Wednesday, April 6, 2016

Elizabeth 'Liz' Wall Strohfus, 44-W-1 | March 6, 2016

Elizabeth Strohfus, World War II-era pilot, dies at 96


Elizabeth Strohfus, who flew military planes across the country during World War II and received two Congressional Gold Medals, died March 6 at an assisted-living center in Faribault, Minn. She was 96.
The cause was complications from a fall, said a son, Art Roberts.
Mrs. Strohfus was one of the last remaining members of the Women Airforce Service Pilots, known as WASPs. She ferried military planes in 1943 and 1944 and helped train air and infantry gunners at Las Vegas Army Airfield in Nevada.
She was one of 1,074 female pilots to earn silver wings in the WASP program. The female pilots flew military aircraft in noncombat roles during wartime to free up male pilots for combat. The women were considered civilians until Congress retroactively granted them veteran status in 1977.
Elizabeth Bridget Wall, known as Betty, was born in Faribault on Nov. 15, 1919, and described herself as an adventuresome tomboy in childhood. After completing high school in 1937, she worked in the register of deeds office at the county courthouse. It was stifling.
“When I was in school, I couldn’t take any classes except home economics or classes for working in an office — like shorthand, typing and that sort of stuff,” she told the Owatonna People’s Press in her home town. “We were very limited because we were women. It was kind of too bad because I wasn’t too interested in those things.”
One day, she overheard a conversation about flying and grew intrigued.
“I thought, ‘What a wonderful thing to get above it all and see the beautiful world there,’ ” she said. “He asked me if I wanted to fly after he saw I was interested. I said: ‘Yes, I do. I’d love to fly.’ ”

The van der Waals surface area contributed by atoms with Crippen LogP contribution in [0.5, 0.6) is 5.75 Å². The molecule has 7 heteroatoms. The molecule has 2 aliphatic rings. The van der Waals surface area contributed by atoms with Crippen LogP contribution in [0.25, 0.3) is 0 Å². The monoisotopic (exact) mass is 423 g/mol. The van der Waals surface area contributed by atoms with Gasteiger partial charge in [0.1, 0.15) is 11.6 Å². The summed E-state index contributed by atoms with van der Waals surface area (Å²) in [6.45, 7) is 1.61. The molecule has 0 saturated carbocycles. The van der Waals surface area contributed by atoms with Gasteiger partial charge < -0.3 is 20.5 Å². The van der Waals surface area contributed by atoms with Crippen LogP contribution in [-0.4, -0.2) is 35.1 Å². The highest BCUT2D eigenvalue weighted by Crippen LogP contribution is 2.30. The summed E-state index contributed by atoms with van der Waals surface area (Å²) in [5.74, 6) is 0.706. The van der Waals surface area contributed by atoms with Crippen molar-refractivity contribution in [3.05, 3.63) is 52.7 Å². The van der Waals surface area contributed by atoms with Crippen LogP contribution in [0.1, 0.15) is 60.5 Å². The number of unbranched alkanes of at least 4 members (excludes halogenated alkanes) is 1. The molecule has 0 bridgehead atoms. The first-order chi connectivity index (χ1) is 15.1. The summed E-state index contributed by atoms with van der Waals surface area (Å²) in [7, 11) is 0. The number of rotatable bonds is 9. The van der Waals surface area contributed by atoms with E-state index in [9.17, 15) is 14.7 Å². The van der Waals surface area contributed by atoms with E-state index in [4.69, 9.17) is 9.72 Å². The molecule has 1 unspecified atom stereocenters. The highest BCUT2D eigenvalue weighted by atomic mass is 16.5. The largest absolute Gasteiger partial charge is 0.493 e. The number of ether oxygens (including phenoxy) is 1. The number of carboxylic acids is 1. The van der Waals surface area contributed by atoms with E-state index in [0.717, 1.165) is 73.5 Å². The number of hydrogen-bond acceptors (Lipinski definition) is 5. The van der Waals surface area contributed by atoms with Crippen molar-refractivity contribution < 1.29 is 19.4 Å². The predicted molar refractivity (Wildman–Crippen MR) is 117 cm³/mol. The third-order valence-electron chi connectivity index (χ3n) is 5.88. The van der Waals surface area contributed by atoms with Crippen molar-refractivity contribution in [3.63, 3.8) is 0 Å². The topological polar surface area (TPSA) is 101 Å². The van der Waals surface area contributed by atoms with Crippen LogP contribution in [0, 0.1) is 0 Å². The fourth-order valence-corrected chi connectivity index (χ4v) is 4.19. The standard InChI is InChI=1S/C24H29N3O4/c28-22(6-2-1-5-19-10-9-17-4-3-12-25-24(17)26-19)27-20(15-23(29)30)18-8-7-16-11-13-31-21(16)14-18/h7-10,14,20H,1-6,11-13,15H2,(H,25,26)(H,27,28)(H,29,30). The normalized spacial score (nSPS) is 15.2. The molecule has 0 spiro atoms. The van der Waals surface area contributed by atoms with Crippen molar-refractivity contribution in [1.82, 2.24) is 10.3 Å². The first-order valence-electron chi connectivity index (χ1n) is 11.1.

She began spending many afternoons after work volunteering at the Faribault airport, learning from pilots with the local flying club. She became so adept at the controls of the Piper Cubs that when one of the pilots left for military service, she was asked to replace him. It would cost $100 to join.
She went to the local bank for a loan, using her bicycle as collateral.

After the WASP program was disbanded in December 1944, she was turned down for a pilot’s job with Northwest Airlines and worked as an aircraft controller in Wyoming. She eventually returned to Faribault, about 50 miles south of Minneapolis, where she married Arthur Roberts and raised a family.
Widowed in 1972, she worked for the American Cancer Society in New York as a research consultant. She wed Francis Langeslag in 1979; he died in 1988.
A complete list of survivors was not immediately available.
A member of the Minnesota Aviation Hall of Fame, Mrs. Strohfus received Congressional Gold Medals for her service as a WASP and for her service in the Civil Air Patrol.

Respectfully reposted from the Washington Post.

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